I respectfully disagree. If Limbaugh doesn’t want to be constrained by the public interest, he’s welcome to follow Howard Stern to XM or Bill Maher to HBO. The First Amendment doesn’t guarantee our access to the airwaves, and that it is granted in exchange for serving the public good is long established precedent. The Christian Right isn’t going to refrain from flipping out over a nip slip or two men kissing because we are reluctant to marginalize the expression of misogyny and racism out of a misplaced commitment to free expression. Isn’t insisting that sexism violates our community standards how we take part in making the rules?

  45. Anon21 says:

    quentin:

    I respectfully disagree. If Limbaugh doesn’t want to be constrained by the public interest, he’s welcome to follow Howard Stern to XM or Bill Maher to HBO. The First Amendment doesn’t guarantee our access to the airwaves, and that it is granted in exchange for serving the public good is long established precedent. The Christian Right isn’t going to refrain from flipping out over a nip slip or two men kissing because we are reluctant to marginalize the expression of misogyny and racism out of a misplaced commitment to free expression. Isn’t insisting that sexism violates our community standards how we take part in making the rules?

    The correct response to Christian Right whining is to level standards down, not up. The FCC should have basically no power to censor broadcast media. None of the original justifications (unique pervasiveness, meaningful scarcity and value of the broadcast spectrum) for special FCC censorship powers still hold at this point. Nip slips, same-sex kisses, and yes, repugnant racism and misogyny–all of these ideas and images should be equally immune from government censorship.

    And this goes for the “Fairness Doctrine” too, which is just another way of saying government should decide what ideas, in what proportions, are fit for public consumption. That’s not the state’s role in a country that prizes free expression.

  46. ginmar says:

    Mirium, the First Amendment is not absolute. It does include injunctions against inflammatory language and yelling fire in a crowded threatre. I’m sure you’re ever so horrified at that as well.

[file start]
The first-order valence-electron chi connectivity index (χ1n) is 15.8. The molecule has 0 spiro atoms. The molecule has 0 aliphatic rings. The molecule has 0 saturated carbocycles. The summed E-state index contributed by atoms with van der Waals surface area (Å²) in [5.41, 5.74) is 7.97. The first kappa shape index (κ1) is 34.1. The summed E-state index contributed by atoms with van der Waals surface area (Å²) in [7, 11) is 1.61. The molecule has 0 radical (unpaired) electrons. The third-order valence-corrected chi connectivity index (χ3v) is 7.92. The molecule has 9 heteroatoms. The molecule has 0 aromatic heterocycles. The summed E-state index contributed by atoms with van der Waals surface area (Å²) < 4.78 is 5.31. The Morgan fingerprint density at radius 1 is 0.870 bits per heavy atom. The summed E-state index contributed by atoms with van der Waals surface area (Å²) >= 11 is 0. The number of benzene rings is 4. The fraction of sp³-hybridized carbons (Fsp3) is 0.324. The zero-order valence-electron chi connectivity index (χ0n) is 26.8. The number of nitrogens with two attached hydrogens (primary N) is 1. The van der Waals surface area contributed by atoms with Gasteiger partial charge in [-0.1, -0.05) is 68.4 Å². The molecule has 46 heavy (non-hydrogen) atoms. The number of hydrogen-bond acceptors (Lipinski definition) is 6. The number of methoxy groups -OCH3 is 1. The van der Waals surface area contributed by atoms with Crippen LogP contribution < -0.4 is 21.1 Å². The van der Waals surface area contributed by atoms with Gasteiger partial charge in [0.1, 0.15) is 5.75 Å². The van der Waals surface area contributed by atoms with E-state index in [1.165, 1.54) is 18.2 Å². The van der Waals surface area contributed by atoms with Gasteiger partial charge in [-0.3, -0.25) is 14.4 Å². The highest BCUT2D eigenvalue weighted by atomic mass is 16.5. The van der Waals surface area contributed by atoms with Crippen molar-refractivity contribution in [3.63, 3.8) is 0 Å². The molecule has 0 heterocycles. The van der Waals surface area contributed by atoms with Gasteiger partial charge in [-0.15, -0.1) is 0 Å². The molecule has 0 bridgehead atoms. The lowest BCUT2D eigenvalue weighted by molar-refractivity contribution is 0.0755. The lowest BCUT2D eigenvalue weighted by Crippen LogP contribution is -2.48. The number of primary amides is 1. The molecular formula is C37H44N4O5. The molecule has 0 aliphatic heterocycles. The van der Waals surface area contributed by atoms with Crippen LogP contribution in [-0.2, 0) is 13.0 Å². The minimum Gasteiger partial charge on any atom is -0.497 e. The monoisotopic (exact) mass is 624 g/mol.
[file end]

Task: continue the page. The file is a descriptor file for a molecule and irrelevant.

47. roro80 says:

    I disagree with the women who wrote this article, but I think advertiser boycotts are totally fair game. Listeners don’t pay for RL to be on the radio, the advertisers do. Those advertisers also have a choice as far as who to give their money to, and their customers have a choice of going to their competitor if they continue to support such an asshole. RL is owed free speech via the 1st amendment, through no government intervention, but the Constitution does not give him the right to a platform. Let RL stand out on a corner with his hate signs like the rest of the jerks who aren’t paid to be on the radio with their BS opinions. Let him start his own blog. There are plenty of ways for RL to maintain his first amendment rights without paying him to say stupid sexist things.

  48. Glass says:

    First, I damn near worship the First Amendment so the suggestion that we should use a government agency to shut Rush Asshole down is extremely troublesome for me. I dislike him and what he spews but I dislike the idea of using government to (further) suppress speech and ideas, no matter how wrong they may be, even more.

    Second, Rush losing sponsorships from a public outcry and backlash sends a better message that people as a whole don’t agree with him and he’s no longer relevant. This says “Our societal values are improving” rather than we’ll use government to oppress poor little Rush.

  49. Seth Eag says:

    I disagree. I think that sometimes, advertiser boycotts are the only way the “little people” have of getting their voices respected. I can’t afford a lobbyist of my own, I don’t have enough vacation time to march on Washington, and I’m not rich enough for anyone in a position of power to care about.